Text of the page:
Niger’s geography makes large-scale agriculture and livestock production impractical, but subsistence farming (particularly millet) and pastoralism are still two of the primary ways a large portion of the desert-dominated country’s residents make their living. In the capital, however, there is a more diverse economy. While many work opportunities require manual labor, Niamey residents with in-demand trade skills and entrepreneurial spirits have a number of venues throughout the city in which to ply their trades or express their creativity.
During my recent trip to Niger, I made a concerted effort to photograph residents in their work environments when feasible. The following shots (and animation, above) illustrate a small sampling of the numerous industries in which Niamey’s hard-working residents engage.
A cobbler coats seams on handmade leather sandals with a layer of black polish in an artists’ cooperative on the outskirts of Niamey.
A woman sells mangoes and other fresh fruit on the street in Old Town Niamey.
A popular local reggae artist hosts a music show on one of Niamey’s largest radio stations, Anfani FM.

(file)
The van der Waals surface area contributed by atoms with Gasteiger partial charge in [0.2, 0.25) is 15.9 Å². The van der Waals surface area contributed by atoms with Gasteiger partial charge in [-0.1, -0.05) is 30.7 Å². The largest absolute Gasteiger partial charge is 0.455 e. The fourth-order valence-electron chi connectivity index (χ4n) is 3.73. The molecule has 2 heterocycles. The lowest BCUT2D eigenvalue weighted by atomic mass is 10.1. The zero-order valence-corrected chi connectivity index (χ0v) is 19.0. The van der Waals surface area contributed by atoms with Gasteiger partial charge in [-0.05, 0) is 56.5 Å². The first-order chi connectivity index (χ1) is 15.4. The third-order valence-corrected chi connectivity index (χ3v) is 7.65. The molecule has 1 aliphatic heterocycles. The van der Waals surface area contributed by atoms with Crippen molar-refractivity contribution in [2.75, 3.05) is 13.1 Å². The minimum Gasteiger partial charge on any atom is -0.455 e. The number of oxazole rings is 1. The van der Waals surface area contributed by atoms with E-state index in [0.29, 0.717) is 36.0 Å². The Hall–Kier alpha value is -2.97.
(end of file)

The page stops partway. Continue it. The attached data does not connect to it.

A woman sells boiled greens out of a shed beside her small home in a Niamey suburb.
Vendors hawk grains, legumes and dried insects at a street market in Niamey.
A man carefully stacks handmade hats at the entrance of his shop in Niamey.
A boy unpacks balls of soap at his stall outside Niamey’s giant central market.
A man watches customers pass by his necklace shop in Niamey’s central market.
A man peddles sandals and sundries from his mobile cart.
A fruit vendor takes a nap during the hottest part of the day when customers are few and far between.
Two men butcher game and livestock at a roadside market in Kouré.
A man grills an assortment of meat over an oil barrel at a roadside market in Kouré.
A tailor transforms colorful, patterned fabrics into various garments at a shop in downtown Niamey.
Check out more high-resolution shots from my trip in my album on Flickr.